And in Sweden’s Jewish community, secular, not religious, leaders run the show. Lena Posner-Körösi is the first woman in the world to hold the top position of a country’s official Jewish communal leadership, and she is one of the most vibrant, savvy Jewish leaders I have met. She spoke with me nonstop (in perfect English, as does nearly every other Swede) with passion and excitement about what Swedish Jewry has to offer the world--a secular, cultural vision of Jewish life where learning and community are central, and religious worship is secondary.
A Different Kind of Religious Life
The secularism of Swedish Jewish life has allowed women to have full and equal access to its Jewish communal leadership, with women running the country’s official community, its secular yeshiva, and its largest annual gathering in Limmud. Its religious institutions, however, are still exclusively male.
Stockholm at night.
Rabbi Phil Spectre, married to Barbara of Paideia, served as Stockholm’s official rabbi, and Sweden’s de facto chief rabbi, for a couple of years in the early 2000s. Before Spectre, from 1965 to 1998, Rabbi Morton Narrowe, a Philadelphia-born, Jewish Theological Seminary-trained Conservative rabbi, held the position. Rabbi Narrowe is proud of Sweden’s liberal traditions, and according to him, he is the only non-Orthodox rabbi to have functioned as a chief rabbi of any community in Europe.
I asked him about the Swedish ban on kosher slaughter that forced the small number of kosher keeping Jews to import meat from that bastion of traditional Jewish life--Copenhagen. Instead of complaining about the government, he told me he is writing a teshuvah, an official Jewish legal responsum, that would meet the demands of Sweden’s laws on the ethical slaughter of animals and push kosher slaughter in a new, more ethical direction. Perhaps this is how Sweden’s Jewish secularism plays out even in the religious sphere.
Stockholm’s community does have an Orthodox rabbi with a small congregation, and there are three Chabad rabbis, all foreign born and all male, in each of Sweden’s three official Jewish communities. Chabad’s presence in Sweden makes many Swedish Jews nervous. One source of that nervousness might be Chabad’s popularity. On the Friday of my arrival, the local Chabad rabbi threw a swinging Shabbat dinner open to the public, which attracted more than 150 people, many of whom were young and foreign.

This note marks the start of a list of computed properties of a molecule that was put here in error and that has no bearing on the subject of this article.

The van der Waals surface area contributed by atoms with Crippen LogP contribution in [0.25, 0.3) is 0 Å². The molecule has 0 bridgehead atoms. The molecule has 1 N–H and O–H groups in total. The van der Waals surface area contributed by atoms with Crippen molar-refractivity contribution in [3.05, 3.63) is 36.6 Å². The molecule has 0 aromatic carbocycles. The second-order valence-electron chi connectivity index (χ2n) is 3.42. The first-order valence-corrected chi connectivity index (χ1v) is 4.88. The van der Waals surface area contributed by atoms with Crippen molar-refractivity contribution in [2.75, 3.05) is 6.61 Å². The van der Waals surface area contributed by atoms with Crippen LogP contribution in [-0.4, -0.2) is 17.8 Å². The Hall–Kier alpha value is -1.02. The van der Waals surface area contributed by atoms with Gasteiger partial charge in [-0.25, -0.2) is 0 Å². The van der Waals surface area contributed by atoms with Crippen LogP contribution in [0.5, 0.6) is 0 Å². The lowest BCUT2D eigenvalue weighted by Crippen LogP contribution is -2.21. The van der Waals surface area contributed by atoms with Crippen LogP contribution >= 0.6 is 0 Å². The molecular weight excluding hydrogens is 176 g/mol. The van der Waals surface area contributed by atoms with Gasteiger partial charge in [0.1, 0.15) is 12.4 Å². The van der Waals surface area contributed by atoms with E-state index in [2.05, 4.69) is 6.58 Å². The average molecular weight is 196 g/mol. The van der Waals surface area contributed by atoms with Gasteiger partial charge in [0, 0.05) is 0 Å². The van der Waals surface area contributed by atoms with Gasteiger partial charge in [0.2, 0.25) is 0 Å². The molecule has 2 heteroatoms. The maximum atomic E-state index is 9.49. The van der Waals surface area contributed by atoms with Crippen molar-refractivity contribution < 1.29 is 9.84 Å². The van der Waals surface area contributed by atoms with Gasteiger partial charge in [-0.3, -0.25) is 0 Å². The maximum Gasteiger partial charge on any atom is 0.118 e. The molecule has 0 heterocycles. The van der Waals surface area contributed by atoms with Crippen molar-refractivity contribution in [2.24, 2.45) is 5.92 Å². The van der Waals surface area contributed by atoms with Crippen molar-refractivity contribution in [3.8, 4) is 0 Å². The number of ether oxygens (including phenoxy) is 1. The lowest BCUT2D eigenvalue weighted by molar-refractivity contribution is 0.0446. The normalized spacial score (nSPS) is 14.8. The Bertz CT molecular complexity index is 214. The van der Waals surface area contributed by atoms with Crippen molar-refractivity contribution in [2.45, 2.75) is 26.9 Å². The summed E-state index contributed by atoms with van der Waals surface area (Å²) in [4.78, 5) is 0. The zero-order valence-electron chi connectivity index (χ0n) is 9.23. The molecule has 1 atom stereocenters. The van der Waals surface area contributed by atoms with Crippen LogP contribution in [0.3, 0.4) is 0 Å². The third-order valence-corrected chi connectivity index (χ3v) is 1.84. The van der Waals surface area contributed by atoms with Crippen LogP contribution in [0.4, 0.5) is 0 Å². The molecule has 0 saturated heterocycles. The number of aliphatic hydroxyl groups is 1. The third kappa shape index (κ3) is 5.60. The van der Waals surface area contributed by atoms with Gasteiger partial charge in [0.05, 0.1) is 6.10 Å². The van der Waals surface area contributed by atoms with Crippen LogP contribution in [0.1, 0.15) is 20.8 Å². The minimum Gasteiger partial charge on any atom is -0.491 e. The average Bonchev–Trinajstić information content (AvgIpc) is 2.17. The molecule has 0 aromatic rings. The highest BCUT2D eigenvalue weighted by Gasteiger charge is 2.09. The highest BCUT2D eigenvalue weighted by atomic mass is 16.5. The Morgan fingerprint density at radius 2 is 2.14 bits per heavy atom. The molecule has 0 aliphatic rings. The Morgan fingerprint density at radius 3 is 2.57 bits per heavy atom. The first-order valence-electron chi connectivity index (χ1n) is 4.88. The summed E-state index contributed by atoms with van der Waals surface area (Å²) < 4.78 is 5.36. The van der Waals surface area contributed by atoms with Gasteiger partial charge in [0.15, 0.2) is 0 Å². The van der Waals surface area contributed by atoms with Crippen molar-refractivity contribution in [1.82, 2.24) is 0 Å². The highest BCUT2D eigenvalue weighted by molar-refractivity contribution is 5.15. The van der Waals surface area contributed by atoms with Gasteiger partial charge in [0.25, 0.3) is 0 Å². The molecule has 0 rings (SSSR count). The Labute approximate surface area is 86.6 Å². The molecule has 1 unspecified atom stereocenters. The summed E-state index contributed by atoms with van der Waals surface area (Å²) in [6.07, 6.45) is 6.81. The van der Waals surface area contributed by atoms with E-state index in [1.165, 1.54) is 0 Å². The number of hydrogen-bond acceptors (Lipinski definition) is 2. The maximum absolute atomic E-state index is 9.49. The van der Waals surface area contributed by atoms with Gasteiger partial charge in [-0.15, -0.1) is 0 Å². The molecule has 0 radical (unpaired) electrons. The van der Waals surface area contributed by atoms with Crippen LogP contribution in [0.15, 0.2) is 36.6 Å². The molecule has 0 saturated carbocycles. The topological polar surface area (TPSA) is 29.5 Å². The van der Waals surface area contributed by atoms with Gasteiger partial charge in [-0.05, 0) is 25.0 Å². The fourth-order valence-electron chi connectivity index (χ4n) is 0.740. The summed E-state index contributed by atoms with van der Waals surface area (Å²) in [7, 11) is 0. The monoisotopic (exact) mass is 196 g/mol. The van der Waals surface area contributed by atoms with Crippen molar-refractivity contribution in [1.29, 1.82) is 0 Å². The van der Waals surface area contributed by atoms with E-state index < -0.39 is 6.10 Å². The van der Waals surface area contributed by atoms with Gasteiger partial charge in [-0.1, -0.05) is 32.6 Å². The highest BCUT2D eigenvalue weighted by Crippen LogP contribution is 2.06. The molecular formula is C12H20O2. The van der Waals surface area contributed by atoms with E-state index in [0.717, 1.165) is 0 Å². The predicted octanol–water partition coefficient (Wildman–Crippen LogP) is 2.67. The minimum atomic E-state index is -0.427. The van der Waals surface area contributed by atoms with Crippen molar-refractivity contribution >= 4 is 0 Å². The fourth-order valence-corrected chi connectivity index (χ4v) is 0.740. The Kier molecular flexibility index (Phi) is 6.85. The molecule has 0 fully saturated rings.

When Chabad arrived in Stockholm in 2001, people were afraid that their liberal traditions and coexistence with non-Jewish Swedes would be jeopardized by Chabad’s traditional vision of Jewish life. But President Lena wryly commented that Chabad is, after all, “just another cultural offering for Swedish Jews…another thing to do on a Friday night.” She easily absorbed Chabad into her vision of Sweden’s culturally, not religiously, driven Jewish life.
Not Like Other European Jewish Communities
Unlike many European cities, the Holocaust does not dominate Stockholm’s Jewish landscape. The city’s primary Holocaust memorial is a wall tucked into a side area on the grounds of the main synagogue. A more prominent Holocaust landmark is a large orb perched on the waterfront that memorializes Raoul Wallenberg, the Swedish diplomat who helped save many Budapest Jews late in the war.
Sweden does not have the same painful history of the government’s complicity in the Holocaust that most European countries have. On the contrary, it was a Swedish diplomat who helped save Budapest Jewry, and many Jews are in Sweden precisely because it was a refuge for Jews during the war. Perhaps this is why Swedish Jews guard their liberal traditions so fiercely.
The community is still looking for a Conservative/Masorti rabbi to take over the pulpit left vacant by Narrowe and Spectre. And they will even consider a woman! A female religious leader serving as the de-facto chief rabbi? Only in the dim light at the 60th parallel.